How clever of Alexandre Tharaud to open his QEH concert with Schubert’s Moments musicaux, salon pieces which combine charm and tenderness with an unsettling edginess to create Schubert’s emotional and musical landscape in microcosm. From the opening notes of the first of the suite, Tharaud imbued the music with intimacy and set the tone for the whole evening, even in the more extrovert sentences of Ravel’s “Alborada del gracioso” from Miroirs. This was piano playing which encouraged concentrated listening.

Alexandre Tharaud © Marco Borggreve
Alexandre Tharaud
© Marco Borggreve

The Schubert was rich in song-lines, unexpected highlighting of interior melodies and bass details, and a delicacy of touch and sound which had us leaning in more closely to listen to every detail. Even in the more agitated and declamatory movements (4 and 5), Tharaud never lost sight of the intrinsic character of Schubert’s writing.

With our attention fully engaged and curious for more, he then played his own transcription of the Adagietto from Mahler’s Symphony no. 5 in C sharp minor. Perhaps because the great theme has become synonymous with Visconti’s film Death in Venice, the piano transcription had a filmic quality, and could quite easily have been taken for a soundtrack if one didn’t know the original from which it sprang. Tharaud is following in a great tradition of appropriating orchestral music for the piano – from Liszt’s Beethoven symphonies onwards – and his transcription is faithful to the original with the addition of details, in particular judicious use of the pedal, when the texture and emotion of the music demands it. The grand sweep of the original was there, but somehow this version did not wholly convince, though nonetheless sensitively played.

From the turbulence of Mahler to the delicacy of Couperin’s keyboard writing to begin the second half, and a return to the concentrated intimacy of the opening of the concert. These short works, originally scored for harpsichord, were brought into new focus on a modern concert grand with jewel-like colours, wit and quirky humour, fluttering ornaments and precise articulation, redolent of harpsichord technique but never imitating it. Indeed, on the piano the music sounds almost ‘modern’ and particularly harmonic, especially in Tharaud’s lyrical use of the pedal to create delightful dynamic shadings or to highlight interesting inner voices. I found this ‘romantic’ take on the Baroque most engaging as Tharaud’s sensitive touch revealed surprising emotional depth in the more stately movements (“Les Baricades misterieuses”, for example).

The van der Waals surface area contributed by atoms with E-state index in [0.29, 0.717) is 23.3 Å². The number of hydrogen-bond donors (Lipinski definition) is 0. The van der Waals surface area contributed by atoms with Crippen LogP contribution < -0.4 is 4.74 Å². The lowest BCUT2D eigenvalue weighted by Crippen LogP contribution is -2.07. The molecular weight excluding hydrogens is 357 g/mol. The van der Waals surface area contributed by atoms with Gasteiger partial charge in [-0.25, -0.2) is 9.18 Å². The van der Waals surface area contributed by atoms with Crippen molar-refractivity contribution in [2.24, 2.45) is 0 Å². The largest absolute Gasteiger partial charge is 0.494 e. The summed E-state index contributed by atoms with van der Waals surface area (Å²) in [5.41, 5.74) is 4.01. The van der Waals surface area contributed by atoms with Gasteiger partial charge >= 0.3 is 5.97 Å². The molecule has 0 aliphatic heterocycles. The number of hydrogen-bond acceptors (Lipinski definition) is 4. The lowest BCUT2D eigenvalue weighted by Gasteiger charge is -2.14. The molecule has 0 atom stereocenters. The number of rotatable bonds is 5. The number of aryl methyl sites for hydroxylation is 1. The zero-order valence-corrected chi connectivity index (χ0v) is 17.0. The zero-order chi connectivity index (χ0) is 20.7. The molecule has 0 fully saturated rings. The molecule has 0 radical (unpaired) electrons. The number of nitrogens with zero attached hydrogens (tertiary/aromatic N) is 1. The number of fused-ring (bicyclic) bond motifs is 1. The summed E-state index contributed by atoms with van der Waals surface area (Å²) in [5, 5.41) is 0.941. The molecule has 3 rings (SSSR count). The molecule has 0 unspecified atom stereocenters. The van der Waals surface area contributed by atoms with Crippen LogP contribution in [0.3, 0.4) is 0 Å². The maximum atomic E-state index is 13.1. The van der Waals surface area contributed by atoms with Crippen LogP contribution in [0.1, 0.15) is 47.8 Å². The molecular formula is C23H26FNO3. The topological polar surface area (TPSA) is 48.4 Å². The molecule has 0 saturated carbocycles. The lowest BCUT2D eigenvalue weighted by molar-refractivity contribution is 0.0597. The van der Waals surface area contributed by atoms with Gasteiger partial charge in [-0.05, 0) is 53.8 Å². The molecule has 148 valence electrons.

Maurice Ravel admired the French Baroque keyboard composers, as his Le tombeau de Couperin demonstrates. Miroirs is a suite of six imaginative and characterful sound pictures, to which Tharaud brought the same musical sensitivity and clarity of touch as was evident in the Couperin. Each movement was carefully characterised, from the frenetic flutterings of night-time moths in “Noctuelles”, to the swell of the sea (“Une barque sur l’ocean”) and the rambunctiousness of the “Alborada del gracioso”. The final movement, “La vallée des cloches”, was hypnotic and meditative.